They try to sneak up on it, but the fox notices them. Which could have something to do with the industrial strength torches they are shining in its face. Those two need to retake Sneaking Up 101.
They yell for the others and all together they take off after the fox. All this scene lacked was a bugle and some man servants carrying trays of hot toddy.
Can I just give a shout out to Ruth Barrett and her mad music skills right here? There’s a bunch of adults running around a garden, but with her music… it is intense. You might be forgiven for not noticing the score because it fits so perfectly, so organically with the action, but it just makes the atmosphere of the entire scene.
The fox with its foxy ways manages to shake everyone except Chandler and Norroy. They follow it into an overgrown back garden.
After a bit of useless groping around in the undergrowth (not a euphemism) Chandler finds a severed left foot.
Looks like they’ve found the murderer’s house.
Norroy and the others make a sweep through the garden while Chandler and Miles go in the house.
Only problem is, it’s not so much a house as a death trap. Wires are criss-crossing between mountains of stuff. Cobwebs hand off precariously heaped furniture that looks like it might fall at any moment and crush them. It smells like something died in there.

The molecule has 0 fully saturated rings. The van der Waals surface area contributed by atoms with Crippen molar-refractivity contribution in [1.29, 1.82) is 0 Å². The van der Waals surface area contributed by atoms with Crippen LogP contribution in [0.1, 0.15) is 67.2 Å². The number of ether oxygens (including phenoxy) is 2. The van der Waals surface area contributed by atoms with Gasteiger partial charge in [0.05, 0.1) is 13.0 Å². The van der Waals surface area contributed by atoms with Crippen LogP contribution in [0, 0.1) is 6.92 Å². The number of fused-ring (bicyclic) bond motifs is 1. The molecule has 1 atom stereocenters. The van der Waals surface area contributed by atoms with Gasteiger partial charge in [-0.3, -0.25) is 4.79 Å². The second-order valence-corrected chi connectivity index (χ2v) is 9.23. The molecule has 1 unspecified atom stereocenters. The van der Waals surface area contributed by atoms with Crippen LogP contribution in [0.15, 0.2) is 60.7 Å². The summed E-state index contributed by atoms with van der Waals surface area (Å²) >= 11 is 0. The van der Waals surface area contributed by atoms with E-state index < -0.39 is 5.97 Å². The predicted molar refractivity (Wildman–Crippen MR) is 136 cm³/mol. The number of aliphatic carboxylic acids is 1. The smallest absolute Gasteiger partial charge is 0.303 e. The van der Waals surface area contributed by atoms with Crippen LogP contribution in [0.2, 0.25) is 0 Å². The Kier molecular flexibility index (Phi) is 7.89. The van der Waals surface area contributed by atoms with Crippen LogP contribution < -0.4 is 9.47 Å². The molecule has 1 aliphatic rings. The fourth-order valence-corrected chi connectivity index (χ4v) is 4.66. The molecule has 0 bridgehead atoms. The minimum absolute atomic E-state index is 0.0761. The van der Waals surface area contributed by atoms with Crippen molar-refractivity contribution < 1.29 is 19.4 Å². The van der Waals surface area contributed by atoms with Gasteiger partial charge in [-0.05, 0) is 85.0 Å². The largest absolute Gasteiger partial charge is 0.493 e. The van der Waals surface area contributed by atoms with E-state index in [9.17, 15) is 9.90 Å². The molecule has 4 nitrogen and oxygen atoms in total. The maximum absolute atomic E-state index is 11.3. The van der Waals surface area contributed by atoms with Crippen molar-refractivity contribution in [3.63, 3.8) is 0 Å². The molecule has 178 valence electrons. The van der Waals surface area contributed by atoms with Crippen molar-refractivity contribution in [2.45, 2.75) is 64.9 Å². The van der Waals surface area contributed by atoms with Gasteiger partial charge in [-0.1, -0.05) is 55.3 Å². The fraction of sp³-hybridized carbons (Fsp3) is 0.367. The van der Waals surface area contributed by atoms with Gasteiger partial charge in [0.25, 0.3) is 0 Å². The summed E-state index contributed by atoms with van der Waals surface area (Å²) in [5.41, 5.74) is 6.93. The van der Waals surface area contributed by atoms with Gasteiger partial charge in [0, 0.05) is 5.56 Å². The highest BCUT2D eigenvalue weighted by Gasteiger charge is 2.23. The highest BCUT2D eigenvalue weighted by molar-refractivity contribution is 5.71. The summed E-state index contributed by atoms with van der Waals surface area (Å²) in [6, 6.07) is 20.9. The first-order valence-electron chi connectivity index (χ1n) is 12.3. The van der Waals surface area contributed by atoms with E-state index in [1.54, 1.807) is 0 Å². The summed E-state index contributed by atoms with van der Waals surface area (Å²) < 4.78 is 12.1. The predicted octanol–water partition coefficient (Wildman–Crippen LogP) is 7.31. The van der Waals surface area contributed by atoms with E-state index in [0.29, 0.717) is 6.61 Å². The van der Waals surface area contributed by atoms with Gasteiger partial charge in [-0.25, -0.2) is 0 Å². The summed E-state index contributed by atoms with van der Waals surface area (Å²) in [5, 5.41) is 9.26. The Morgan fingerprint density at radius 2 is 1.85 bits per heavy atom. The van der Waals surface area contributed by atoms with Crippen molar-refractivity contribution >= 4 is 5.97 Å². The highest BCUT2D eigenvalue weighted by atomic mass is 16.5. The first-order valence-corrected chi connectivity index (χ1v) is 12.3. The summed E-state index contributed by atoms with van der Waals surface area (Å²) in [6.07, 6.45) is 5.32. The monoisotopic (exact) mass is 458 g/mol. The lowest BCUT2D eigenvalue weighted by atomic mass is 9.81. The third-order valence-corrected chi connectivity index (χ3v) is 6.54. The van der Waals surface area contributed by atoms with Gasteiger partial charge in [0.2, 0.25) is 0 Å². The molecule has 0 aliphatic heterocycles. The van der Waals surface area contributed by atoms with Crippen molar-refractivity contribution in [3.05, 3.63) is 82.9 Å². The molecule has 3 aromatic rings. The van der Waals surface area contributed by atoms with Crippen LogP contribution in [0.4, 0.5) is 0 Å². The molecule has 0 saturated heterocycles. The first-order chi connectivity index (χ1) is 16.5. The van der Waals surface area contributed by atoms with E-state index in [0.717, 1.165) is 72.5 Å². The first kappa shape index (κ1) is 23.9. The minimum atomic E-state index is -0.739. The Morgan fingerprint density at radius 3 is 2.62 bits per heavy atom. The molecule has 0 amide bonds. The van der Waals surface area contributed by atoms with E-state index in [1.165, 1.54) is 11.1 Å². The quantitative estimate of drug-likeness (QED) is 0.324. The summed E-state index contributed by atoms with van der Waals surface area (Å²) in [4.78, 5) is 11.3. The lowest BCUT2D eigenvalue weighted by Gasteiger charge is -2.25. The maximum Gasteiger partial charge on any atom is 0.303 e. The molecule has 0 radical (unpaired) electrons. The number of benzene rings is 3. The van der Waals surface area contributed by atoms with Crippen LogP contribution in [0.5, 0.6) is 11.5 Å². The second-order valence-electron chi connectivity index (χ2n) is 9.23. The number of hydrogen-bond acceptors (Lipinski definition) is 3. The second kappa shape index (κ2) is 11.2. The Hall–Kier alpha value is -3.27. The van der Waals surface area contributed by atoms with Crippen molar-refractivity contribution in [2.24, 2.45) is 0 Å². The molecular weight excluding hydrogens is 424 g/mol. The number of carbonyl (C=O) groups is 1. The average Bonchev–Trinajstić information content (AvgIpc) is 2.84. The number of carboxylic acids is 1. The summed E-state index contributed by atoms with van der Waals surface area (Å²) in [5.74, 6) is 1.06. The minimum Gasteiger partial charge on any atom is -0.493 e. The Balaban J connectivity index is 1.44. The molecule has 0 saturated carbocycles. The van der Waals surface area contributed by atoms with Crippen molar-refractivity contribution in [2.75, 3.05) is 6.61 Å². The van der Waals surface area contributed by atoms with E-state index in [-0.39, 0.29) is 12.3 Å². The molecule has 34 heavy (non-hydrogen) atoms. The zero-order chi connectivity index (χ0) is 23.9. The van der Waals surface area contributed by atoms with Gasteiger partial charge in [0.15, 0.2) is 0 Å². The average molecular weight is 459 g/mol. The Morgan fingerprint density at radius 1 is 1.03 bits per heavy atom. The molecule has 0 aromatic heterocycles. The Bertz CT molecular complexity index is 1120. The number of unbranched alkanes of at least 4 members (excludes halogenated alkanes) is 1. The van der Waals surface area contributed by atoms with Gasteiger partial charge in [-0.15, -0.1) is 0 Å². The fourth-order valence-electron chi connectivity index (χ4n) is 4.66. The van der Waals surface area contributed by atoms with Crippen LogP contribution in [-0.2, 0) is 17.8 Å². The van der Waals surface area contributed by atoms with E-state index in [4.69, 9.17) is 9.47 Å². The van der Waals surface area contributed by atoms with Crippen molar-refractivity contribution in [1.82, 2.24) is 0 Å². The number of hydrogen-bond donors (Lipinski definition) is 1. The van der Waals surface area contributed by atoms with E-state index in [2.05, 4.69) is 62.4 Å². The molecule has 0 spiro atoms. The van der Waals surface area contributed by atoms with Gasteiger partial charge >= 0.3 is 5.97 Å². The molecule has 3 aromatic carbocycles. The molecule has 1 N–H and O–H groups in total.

Against all sense and logic, Chandler and Miles go further. They find a room full of potions and tinctures in glass bottles of various sizes.
Then a sound like a chain rattling against metal echoes through the house.
A grey haired woman is tied up to the radiator.
When they try to take her out of the house, she screams her head off. The guys outside hear it and, thinking Chandler and Miles are in danger, run in the house like the big, damn heroes they are. Mansell is first in and gets a nasty cut on the ear from one of the wires.
It is now morning and the house has been sealed off with nobody allowed in until Risk Assessment have been round.
The team busy themselves bagging and tagging all the bones they find in the garden.
Chandler and Miles managed to get the old woman out of the house and to the station. She is Adelina Riley, the owner of the house.
Buchan found the case of HH Holmes’s murder hotel. The team believes that, like Holmes’s hotel, Adelina and her husband Jack lured girls to their house just to watch them die. Like the Saw films in a way, but less cuddly.
Adelina isn’t saying much. She’s most concerned about the foxes who go without feeding while she is away. Her husband Jack on the other hand she’s not worried about. He is “out hunting” and might not be back for weeks or months.